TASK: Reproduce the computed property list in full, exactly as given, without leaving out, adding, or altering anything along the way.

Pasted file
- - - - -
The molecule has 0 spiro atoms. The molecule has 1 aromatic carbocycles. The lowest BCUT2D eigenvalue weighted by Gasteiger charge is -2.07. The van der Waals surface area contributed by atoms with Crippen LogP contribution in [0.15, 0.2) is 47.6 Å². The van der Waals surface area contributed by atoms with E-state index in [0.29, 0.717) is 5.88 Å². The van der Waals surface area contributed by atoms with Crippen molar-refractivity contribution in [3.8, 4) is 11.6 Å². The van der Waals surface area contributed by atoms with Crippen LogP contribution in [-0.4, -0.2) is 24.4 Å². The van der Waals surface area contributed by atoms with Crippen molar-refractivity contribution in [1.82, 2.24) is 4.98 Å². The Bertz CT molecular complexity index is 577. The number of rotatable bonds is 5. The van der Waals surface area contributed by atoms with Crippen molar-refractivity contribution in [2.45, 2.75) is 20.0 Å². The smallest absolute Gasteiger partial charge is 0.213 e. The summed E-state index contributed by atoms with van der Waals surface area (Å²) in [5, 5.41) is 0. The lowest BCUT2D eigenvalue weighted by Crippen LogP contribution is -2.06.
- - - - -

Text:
The molecule has 0 spiro atoms. The molecule has 1 aromatic carbocycles. The lowest BCUT2D eigenvalue weighted by Gasteiger charge is -2.07. The van der Waals surface area contributed by atoms with Crippen LogP contribution in [0.15, 0.2) is 47.6 Å². The van der Waals surface area contributed by atoms with E-state index in [0.29, 0.717) is 5.88 Å². The van der Waals surface area contributed by atoms with Crippen molar-refractivity contribution in [3.8, 4) is 11.6 Å². The van der Waals surface area contributed by atoms with Crippen LogP contribution in [-0.4, -0.2) is 24.4 Å². The van der Waals surface area contributed by atoms with Crippen molar-refractivity contribution in [1.82, 2.24) is 4.98 Å². The Bertz CT molecular complexity index is 577. The number of rotatable bonds is 5. The van der Waals surface area contributed by atoms with Crippen molar-refractivity contribution in [2.45, 2.75) is 20.0 Å². The smallest absolute Gasteiger partial charge is 0.213 e. The summed E-state index contributed by atoms with van der Waals surface area (Å²) in [5, 5.41) is 0. The lowest BCUT2D eigenvalue weighted by Crippen LogP contribution is -2.06.